So you’re in your forties, and you want to build muscle... Think it’s too late? Think again. Sure, you don’t recover as fast as you used to. And you might have a few stiff joints. But fear not: with some discipline and a dash of determination, you can still build an impressive physique and get in top shape. Especially if you apply the 5 proven, time-tested tactics we’re about to share.
But first, let’s face it: you’re not your younger self. Building muscle will be harder, and you can’t just wing it anymore. You need a safer, more systematic, and smarter approach. Up to it? Let’s dive in.
1. Avoid “sexy” training programs
Not sure where to start? Start with the basics and train 3-4 times a week. Don’t focus on individual muscle groups like “chest/triceps” or “back/biceps”. Sure, these training programs with body part splits sound sexy.
But there’s data to suggest you’ll build muscle faster if you train each muscle at least twice a week (Schoenfeld et al. 2016). Plus, body part split programs have more moving parts, so you’re more likely to screw something up.
You can train your full body 3 times a week. Later, when you have a strong base, you can play around with body part splits. Save those for later.
2. Warm up before you work out
Yes, you’re in your 40s. Your joints are getting stiff, and back pain is just around the corner. Think you can jump right into a heavy weightlifting session? Think again. Fortunately, there’s a solution. Warm up. And warm up some more.
Warming up raises your body temperature and lubricates your joints. It also “wakes up” your nervous system and primes you for a better workout (and bigger gains).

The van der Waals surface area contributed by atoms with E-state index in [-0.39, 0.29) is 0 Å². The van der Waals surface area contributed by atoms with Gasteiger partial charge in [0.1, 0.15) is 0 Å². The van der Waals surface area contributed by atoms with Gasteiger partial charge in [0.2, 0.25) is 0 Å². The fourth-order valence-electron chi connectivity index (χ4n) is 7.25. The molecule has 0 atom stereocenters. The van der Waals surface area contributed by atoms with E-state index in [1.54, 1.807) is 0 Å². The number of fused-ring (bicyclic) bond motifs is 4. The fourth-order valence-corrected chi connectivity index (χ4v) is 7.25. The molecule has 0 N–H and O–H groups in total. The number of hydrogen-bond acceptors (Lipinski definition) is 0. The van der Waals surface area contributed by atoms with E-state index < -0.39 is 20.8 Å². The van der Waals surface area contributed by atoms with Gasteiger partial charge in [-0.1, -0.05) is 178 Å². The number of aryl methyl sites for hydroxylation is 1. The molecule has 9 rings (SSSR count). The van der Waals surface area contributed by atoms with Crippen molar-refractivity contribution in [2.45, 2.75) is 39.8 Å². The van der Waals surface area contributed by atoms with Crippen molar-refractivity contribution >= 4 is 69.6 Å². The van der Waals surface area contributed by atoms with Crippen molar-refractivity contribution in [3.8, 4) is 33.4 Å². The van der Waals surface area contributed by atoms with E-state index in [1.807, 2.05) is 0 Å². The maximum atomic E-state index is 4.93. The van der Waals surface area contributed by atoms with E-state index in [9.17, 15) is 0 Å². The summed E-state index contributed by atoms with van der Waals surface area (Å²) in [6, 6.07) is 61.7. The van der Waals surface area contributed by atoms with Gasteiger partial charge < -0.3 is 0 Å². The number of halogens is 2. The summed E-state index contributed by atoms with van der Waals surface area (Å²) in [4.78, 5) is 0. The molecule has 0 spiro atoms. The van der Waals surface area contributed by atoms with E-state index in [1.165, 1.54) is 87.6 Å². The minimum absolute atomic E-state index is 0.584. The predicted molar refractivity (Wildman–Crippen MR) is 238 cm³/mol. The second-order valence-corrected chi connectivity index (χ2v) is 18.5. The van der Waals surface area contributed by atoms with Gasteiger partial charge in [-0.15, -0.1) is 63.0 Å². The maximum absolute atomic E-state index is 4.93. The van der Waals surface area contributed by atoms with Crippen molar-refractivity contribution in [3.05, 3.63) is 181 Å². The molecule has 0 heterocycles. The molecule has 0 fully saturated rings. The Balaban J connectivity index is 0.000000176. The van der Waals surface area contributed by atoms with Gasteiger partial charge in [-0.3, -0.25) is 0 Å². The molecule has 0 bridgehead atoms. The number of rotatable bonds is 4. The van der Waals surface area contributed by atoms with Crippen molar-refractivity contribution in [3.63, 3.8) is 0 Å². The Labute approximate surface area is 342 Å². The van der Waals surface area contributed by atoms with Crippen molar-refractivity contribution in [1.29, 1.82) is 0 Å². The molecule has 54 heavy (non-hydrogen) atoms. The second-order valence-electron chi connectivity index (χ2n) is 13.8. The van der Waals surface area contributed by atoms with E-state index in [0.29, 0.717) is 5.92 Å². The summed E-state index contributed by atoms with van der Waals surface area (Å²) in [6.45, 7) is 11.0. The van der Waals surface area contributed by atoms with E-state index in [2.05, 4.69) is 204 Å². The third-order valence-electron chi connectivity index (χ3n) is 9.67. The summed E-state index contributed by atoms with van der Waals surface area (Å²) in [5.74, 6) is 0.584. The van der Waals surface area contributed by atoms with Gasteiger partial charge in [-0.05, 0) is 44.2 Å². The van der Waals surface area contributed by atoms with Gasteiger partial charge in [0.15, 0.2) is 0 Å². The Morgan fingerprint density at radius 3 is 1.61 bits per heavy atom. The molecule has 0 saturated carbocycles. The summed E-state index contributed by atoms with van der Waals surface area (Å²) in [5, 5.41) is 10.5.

Warming up can seem boring or like a waste of time. But trust us: 10-15 minutes warming up is better than 3-4 weeks stuck in bed after you pop a lumbar disk. Dedicate 10 minutes for light cardio at the start of your session, and 5 minutes spread out throughout for warm-up sets on your heavy lifts.
You’ll be warmer and more flexible. This will help you avoid poor posture, bad technique, and the chiropractor. Do it!
3. Work out less
More bad news: your muscles and tendons lose elasticity as you grow older. You lose strength, and become more injury prone. Not surprisingly, your recovery is also slower, and you need more time to recover between workouts than your high school kids and their friends on the football team.
That’s especially true when you push hard. Chances are, your joints ache and your muscles are sore the day after your workout. You should pay close attention, especially now that you’re in your forties.
Prevent that by working out less often (take a day off when you feel beat), by keeping your workouts short (20-40 minutes is a good starting point), and by keeping 2-3 reps in the tank at the end of your sets (don’t lift until you absolutely cannot move the weight anymore).
4. Do cardio
Oh no! Your body’s metabolism has started to slow down. Lifting weights will keep it up, as will regular bouts of cardio. They will your body fat in check, and lower your risk of 26 chronic diseases (Pedersen and Saltin, 2015). Like heart disease and cancers, America’s number 1 and 2 killers.
Cardio also helps with mental health, keeping you sharp and focused. To start, you should primarily focus on low intensity cardio workouts. Jogging for 15-20 minutes, 2-3 times a week will get you started without destroying your knees or giving you shin splints. Do that for 2-3 months, slowly increasing your speed and/or duration.
At first, just taking it easy, and congratulate yourself for starting. It’s truly the hardest part. Once you are more experienced with jogging, you can start alternating jogging with running. One minute running, one minute jogging is a good start.